SUCK IT UP
Another paradox: It is all but impossible to talk about the really important stuff in politics without using terms that have become such awful clichés they make your eyes glaze over and are difficult to even hear. One such term is “leader,” which all the big candidates use all the time—as in “providing leadership,” “a proven leader,” “a new leader for a new century,” etc.—and have reduced to such a platitude that it’s hard to try to think about what “leader” really means and whether indeed what today’s Young Voters want is a leader. The weird thing is that the word “leader” itself is cliché and boring, but when you come across somebody who actually is a real leader, that person isn’t boring at all; in fact he’s the opposite of boring.
Obviously, a real leader isn’t just somebody who has ideas you agree with, nor is it just somebody you happen to believe is a good guy. A real leader is somebody who, because of his own particular power and charisma and example, is able to inspire people, with “inspire” being used here in a serious and noncliché way. A real leader can somehow get us to do certain things that deep down we think are good and want to be able to do but usually can’t get ourselves to do on our own. It’s a mysterious quality, hard to define, but we always know it when we see it, even as kids. You can probably remember seeing it in certain really great coaches, or teachers, or some extremely cool older kid you “looked up to” (interesting phrase) and wanted to be like. Some of us remember seeing the quality as kids in a minister or rabbi, or a scoutmaster, or a parent, or a friend’s parent, or a boss in some summer job. And yes, all these are “authority figures,” but it’s a special kind of authority. If you’ve ever spent time in the military, you know how incredibly easy it is to tell which of your superiors are real leaders and which aren’t, and how little rank has to do with it. A leader’s true authority is a power you voluntarily give him, and you grant him this authority not in a resigned or resentful way but happily; it feels right. Deep down, you almost always like how a real leader makes you feel, how you find yourself working harder and pushing yourself and thinking in ways you wouldn’t be able to if there weren’t this person you respected and believed in and wanted to please.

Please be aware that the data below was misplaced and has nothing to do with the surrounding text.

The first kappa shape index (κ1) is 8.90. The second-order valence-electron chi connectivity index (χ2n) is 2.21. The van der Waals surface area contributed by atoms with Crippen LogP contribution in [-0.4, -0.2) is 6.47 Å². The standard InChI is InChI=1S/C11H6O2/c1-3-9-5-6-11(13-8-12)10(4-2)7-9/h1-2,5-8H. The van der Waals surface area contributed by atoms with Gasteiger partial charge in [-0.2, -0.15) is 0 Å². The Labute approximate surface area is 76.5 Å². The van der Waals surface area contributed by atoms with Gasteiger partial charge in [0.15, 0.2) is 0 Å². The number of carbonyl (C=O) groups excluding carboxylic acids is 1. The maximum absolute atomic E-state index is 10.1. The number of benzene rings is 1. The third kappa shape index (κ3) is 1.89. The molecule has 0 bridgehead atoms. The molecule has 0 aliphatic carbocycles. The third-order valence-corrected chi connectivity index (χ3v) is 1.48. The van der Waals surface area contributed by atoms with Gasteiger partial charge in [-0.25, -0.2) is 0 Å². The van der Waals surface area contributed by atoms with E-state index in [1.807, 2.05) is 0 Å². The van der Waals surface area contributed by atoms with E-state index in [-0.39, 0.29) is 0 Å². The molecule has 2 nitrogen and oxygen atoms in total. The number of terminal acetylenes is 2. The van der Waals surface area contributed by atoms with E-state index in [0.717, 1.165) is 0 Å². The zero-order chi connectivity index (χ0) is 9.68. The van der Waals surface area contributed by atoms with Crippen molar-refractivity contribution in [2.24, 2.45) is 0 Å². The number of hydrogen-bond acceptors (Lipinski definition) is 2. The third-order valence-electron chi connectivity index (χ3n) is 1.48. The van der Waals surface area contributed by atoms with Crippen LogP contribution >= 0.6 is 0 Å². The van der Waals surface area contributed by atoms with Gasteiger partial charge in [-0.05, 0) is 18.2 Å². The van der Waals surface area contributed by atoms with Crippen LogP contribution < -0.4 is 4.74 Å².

In other words, a real leader is somebody who can help us overcome the limitations of our own individual laziness and selfishness and weakness and fear and get us to do better, harder things than we can get ourselves to do on our own. Lincoln was, by all available evidence, a real leader, and Churchill, and Gandhi, and King. Teddy and Franklin Roosevelt, and probably de Gaulle, and certainly Marshall, and maybe Eisenhower. (Although of course Hitler was a real leader too, a very potent one, so you have to watch out; all it is is a weird kind of personal power.)
Probably the last real leader we had as US president was JFK, 40 years ago. It’s not that Kennedy was a better human being than the seven presidents we’ve had since: we know he lied about his WWII record, and had spooky Mob ties, and screwed around more in the White House than poor old Clinton could ever dream of. But JFK had that special leader-type magic, and when he said things like “Ask not what your country can do for you; ask what you can do for your country,” nobody rolled their eyes or saw it as just a clever line. Instead, a lot of them felt inspired. And the decade that followed, however fucked up it was in other ways, saw millions of Young Voters devote themselves to social and political causes that had nothing to do with getting a plum job or owning expensive stuff or finding the best parties; and the 60s were, by most accounts, a generally cleaner and happier time than now.